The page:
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Transparency in data use builds the trust needed to ensure use of new technologies is a success

The provision of information to data subjects is emphasised in many different parts of the GDPR, from the principle of transparency, to the data provision obligations under Articles 13+14, and from the need for consent to be "informed", to certain data subjects rights requiring more detailed information to be provided. 

But meeting these obligations continues to be a struggle for many data controllers, particularly where use of new technology is involved.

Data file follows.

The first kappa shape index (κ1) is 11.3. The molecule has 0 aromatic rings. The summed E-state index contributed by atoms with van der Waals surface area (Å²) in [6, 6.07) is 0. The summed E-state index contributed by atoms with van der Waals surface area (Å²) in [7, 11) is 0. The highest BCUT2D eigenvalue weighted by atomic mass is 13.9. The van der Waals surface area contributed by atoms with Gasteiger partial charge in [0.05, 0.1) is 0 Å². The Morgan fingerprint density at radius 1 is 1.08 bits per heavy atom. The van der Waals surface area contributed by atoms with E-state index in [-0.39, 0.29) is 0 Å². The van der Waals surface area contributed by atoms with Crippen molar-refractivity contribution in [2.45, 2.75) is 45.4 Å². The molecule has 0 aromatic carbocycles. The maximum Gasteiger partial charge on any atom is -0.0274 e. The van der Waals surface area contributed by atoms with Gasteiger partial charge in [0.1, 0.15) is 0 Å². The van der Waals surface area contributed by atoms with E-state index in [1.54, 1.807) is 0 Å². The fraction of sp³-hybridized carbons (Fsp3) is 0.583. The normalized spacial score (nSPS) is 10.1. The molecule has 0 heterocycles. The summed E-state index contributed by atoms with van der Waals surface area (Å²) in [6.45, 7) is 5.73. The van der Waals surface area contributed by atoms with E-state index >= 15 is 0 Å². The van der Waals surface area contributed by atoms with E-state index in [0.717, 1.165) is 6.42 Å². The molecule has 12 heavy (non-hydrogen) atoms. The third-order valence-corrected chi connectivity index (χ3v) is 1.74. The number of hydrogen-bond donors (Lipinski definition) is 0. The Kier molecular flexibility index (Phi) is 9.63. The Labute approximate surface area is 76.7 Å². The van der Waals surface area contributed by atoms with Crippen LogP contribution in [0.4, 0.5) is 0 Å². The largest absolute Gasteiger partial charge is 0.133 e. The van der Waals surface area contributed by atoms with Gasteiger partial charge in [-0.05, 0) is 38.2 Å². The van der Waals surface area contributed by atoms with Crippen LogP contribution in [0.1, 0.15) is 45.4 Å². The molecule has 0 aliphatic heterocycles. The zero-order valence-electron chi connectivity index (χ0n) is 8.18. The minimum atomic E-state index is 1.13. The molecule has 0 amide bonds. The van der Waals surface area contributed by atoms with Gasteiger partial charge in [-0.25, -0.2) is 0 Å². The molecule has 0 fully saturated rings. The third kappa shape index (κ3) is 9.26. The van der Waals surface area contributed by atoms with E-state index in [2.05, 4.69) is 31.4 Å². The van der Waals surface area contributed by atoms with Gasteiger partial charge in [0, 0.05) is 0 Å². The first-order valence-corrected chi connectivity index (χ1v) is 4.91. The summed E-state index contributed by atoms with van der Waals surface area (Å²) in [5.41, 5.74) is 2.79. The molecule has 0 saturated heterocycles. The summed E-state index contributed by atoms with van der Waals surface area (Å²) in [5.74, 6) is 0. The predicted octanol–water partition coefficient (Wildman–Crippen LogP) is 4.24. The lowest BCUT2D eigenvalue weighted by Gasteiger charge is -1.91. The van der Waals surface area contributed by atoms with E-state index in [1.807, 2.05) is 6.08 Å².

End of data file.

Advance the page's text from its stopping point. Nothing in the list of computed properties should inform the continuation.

Putting yourself in the shoes of the data subject can help to get the tone and level of detail right - is this use of the data or use of a third party processor something which is expected, or will it come as a surprise? Would you understand the information being provided if you didn't have a background in your industry?

This applies to all sectors but is particularly critical in the area of healthcare as new technologies offer brilliant opportunities but need patient buy-in to be a true success.

I always encourage my GP colleagues to read the privacy policy before procuring a digital service, but the vast majority aren’t written in plain English and are impossible to understand


life sciences, health tech, artificial intelligence, data protection and privacy